Paid messages seem akin to an advertisement, but Facebook says it envisions other scenarios as well. “For example, if you want to send a message to someone you heard speak at an event but are not friends with, or if you want to message someone about a job opportunity, you can use this feature to reach their Inbox. For the receiver, this test allows them to hear from people who have an important message to send them,” Facebook writes.

The feature is limited to person-to-person messages, meaning that Facebook business pages and accounts are not able to utilize this service. Paid messages are also limited to one per week to users involved in the trial.


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Facebook’s best hacks of 2012

Facebook’s best hacks of 2012

Facebook had some pretty sweet hacks over the past year. They basically deep-fried a server with phenomenal results. They created a QR code that can be seen from space. And one guy even made a 3D-printed map of Facebook.

The company holds regular internal hackathons to keep employees moving fast and breaking things, as per the social network’s now-famous Hacker Way code of conduct. And even outside those structured events, hacks just happen. It’s part of the Facebook way of life.

Some hacks are little more than pranks. Others end up becoming part of the site that you and I use every day. And in between those extremes, some hacks becoming canonized as Facebook lore, a sort of company-specific Jargon File that lives on Facebook’s servers and in its oral traditions.

This year, the company picked eight of its favorite hacks to share with the world. Here they are, in no particular order:

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Cybercrime Changes Track to Mobile and Social Media in India

cyber crime : ehack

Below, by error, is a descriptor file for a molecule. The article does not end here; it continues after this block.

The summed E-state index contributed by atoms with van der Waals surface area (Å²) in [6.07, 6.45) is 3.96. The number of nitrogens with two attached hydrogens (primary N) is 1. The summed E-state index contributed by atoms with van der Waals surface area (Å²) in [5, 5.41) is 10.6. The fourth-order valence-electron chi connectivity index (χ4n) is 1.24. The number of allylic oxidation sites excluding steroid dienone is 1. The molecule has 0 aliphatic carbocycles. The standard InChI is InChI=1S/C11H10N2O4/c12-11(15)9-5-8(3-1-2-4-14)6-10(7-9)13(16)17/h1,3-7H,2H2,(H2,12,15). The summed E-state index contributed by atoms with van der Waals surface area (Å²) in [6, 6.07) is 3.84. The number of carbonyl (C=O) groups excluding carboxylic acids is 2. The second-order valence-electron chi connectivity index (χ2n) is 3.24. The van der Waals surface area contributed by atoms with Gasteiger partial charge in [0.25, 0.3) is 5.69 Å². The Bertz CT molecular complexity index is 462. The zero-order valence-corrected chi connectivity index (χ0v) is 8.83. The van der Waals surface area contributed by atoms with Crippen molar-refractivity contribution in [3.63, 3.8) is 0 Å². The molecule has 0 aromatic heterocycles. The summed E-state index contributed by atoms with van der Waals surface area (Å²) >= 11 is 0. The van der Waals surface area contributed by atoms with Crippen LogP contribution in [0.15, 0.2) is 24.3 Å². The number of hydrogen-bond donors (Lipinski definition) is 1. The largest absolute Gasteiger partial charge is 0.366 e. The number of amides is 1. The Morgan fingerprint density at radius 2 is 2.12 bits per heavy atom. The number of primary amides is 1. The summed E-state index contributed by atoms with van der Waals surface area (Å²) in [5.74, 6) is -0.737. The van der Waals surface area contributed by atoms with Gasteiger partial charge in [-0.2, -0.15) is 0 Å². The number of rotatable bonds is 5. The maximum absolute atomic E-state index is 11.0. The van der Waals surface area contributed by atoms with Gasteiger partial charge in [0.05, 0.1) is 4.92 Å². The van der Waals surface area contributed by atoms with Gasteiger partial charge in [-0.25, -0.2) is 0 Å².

cyber crime : ehack


Bangalore: Crime hasn’t left any stone unturned and this also applies to cybercrime. Cybercrime in the world is keeping up with the changing avenues available to commit fraud and con people in large number as per a recent Symantec Corporation’s Norton Cybercrime report 2012. In India there are 137 million Internet users, 7 out of 10 users use their mobile to surf the net. Moreover, the social media user base in India has grown from 38 million in 2011 to 60 million in 2012 making both mobile and social media prone to cybercrime, reported K Rajani Kanth for Business Standard.

Both of these fast growing portals have been consistently targeted by cybercriminals though advance means and the users are barely aware of the security risks involved. This highly transforming trend has impacted many individuals with loss of identities, data and finances, which are only the few among the many crimes committed online. As per the report in the past 12 months more than 42 million people have turned victims to cybercrime in India alone, which has led to an unbelievable $8 billion loss in direct finance.

David Hall, the Asia Pacific regional consumer product marketing manager of Norton by Symantec, said, “Many of us at Symantec and Norton have been putting our heads together to predict some of what we can expect to see in 2013. Of the predictions we have come up with, I want to draw your attention in particular to two –– the likelihood that cyber terrorism will get highly personal as attacks focus on individuals or minority groups and the possibility that new electronic payment methods could be vulnerable to hacks and breaches,” as reported by Business Standard.

The report informs that in the cyber world future, conflicts between nations, organizations and individuals will play a key role. Hall claims “In 2013, we will see the cyber equivalent of saber rattling, where nation states, organisations and even groups of individuals will use cyber attacks to show their strength and ‘send a message’. Additionally, we expect more targeted attacks on individuals and non-government organisations such as supporters of political issues and members of minority groups in conflict.”